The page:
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Beginner Gardening Questions: YIKES! Worms in Bromeliad soil

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Kbh69

Kbh69
Andrews, TX
(Zone 8a)

August 19, 2013
3:49 PM

Post #9635483

Just watered my Bromeliad and tiny, long, skinny, white worms came to the surface then went back under. What in the HECK are they? What do I do? The plant is very healthy. It is in the process of producing another plant. I understand that is what they do preceding death.
This is the only type of plant like this that I have. I don't know anything about it but do know I don't want worms in my home unless they serve a purpose! :) I need advice!

Thanks.

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tlm1
Jacksonville, FL
(Zone 9a)

August 20, 2013
5:36 AM

Post #9635958

I've purchased plants in the past that also had these 'creatures'. I removed the plants, washed off all the old soil, and repotted in fresh potting soil. Don't know of any other way to get rid of them…And I know of no 'purpose' that they would have.

Kbh69

Kbh69
Andrews, TX
(Zone 8a)

August 20, 2013
9:26 AM

Post #9636185

I'm afraid it will interfere with the progress of the new off shoot. As I said, I know NOTHING about Bromeliads... Should I "just do it?" :)
WeeNel
Ayrshire Scotland
United Kingdom

August 20, 2013
1:07 PM

Post #9636388

JUST DO IT, there is no point worrying about a new baby plant that your going to watch dying with infestation of soil worms, these are not garden worms and without picture, cant say what they are but from experience they are NOT unusual when plants are kept indoors, have pulpy soft tissue inside the the plant and they maybe the type of worms that actually help eat decaying material that would otherwise kill the plant, BUT as you don't know and it is obviously important you get rid sooner rather than later. YES remove the soil and re-pot.

To remove the worms, you tip the pot onto a bit of newspaper, gently use a skewer or similar tool to help comb out the soil from the roots, very gently IF the soil is clinging, use a cloth or thick kitchen tissue to hold onto the plant and with a gently running tap, run the roots under the running water.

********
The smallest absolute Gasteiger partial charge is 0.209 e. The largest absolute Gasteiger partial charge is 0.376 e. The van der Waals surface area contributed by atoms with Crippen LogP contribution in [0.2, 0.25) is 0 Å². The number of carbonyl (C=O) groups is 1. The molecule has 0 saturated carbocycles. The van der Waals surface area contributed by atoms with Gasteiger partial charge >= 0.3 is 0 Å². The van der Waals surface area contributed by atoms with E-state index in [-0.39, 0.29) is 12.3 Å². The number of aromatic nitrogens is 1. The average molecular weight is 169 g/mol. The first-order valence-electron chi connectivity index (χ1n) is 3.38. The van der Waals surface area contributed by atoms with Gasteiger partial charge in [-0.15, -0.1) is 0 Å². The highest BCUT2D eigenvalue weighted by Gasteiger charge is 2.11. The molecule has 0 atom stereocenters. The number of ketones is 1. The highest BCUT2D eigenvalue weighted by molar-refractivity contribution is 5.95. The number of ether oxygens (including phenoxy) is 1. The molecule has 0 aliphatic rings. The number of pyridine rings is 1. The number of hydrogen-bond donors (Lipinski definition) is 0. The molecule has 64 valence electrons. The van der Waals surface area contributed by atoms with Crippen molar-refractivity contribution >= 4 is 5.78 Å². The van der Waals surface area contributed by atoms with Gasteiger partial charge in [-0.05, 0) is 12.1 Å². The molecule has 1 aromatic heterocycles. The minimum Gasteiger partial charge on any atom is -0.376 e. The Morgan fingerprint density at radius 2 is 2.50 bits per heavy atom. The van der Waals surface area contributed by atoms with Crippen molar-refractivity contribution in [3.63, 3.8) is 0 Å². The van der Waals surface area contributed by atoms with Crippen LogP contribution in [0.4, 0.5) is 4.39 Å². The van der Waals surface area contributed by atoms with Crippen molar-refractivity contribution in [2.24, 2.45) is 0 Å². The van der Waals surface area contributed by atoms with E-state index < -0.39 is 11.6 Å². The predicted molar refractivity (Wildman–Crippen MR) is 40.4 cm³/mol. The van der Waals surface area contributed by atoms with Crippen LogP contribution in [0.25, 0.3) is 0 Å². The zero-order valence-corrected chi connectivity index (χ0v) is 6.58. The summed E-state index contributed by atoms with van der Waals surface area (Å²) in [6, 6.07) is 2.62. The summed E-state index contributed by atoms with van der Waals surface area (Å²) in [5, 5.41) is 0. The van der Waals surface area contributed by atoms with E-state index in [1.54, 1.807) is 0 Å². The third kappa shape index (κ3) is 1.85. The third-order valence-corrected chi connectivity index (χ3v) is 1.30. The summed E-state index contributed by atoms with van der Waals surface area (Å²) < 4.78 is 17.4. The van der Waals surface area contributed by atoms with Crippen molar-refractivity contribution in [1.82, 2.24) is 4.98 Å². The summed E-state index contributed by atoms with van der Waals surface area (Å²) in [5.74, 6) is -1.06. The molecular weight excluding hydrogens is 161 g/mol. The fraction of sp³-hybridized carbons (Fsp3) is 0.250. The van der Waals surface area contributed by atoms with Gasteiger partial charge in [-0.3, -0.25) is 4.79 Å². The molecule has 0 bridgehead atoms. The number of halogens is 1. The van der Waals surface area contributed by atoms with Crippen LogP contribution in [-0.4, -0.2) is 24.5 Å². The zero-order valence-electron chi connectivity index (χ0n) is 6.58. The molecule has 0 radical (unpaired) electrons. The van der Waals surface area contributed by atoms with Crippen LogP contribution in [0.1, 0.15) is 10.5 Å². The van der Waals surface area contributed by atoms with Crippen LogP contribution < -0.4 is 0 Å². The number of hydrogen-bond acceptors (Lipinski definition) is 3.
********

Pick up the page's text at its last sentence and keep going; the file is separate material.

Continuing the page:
When all soil is removed, Lay the plant on fresh kitchen tissue and wash out the pot, get rid of the infested soil and refill the clean pot, add the compost or special soil for these type of plants and insert the plant gently into the new soil and give a LITTLE water, don't over water and don't leave plant in a hot sunny windowsill, You may find the plant looks a wee bit sorry for-it's-self for a few days, it's called transplant shock that all plants have when treated this way.

set the plant in a good light place away from drafts ect. and when it has revived, replace it back to where it was happy before. Give the kitchen work tops and sink ect a good scrub and make sure you have disposed of all the old infested soil, then just keep an eye on the newly potted plant to make sure all is well, the little baby plant should have either fallen free from the parent plant and been replanted into same pot or into a much smaller pot on it's own.
Hope this helps you out.
Good luck and Best Regards
WeeNel.

Kbh69

Kbh69
Andrews, TX
(Zone 8a)

August 20, 2013
1:35 PM

Post #9636420

I'm right on it! Handling a Bromeliad will be refreshing compared to the Optunia I just put in the ground!

WeeNel, your advice is golden. Thanks so much for the clarity of your explanation. Your comments are always so thoughtful. Very much appreciated!
Kiley
WeeNel
Ayrshire Scotland
United Kingdom

August 20, 2013
2:22 PM

Post #9636472

Thank you Kiley, nice to know I can help, I don't like giving advice with big fancy words that you need to run get a dictionary to find the meaning, good plain speak is always best at crossing the language of the world far better than any gobble-di- goop some folks think makes them sound intelligent. but we all have gardening in common to keep us sane LOL.
Have a great gardening time for the rest of the season. as always, ask all you need answers to with gardening.

Kindest Regards. WeeNel.

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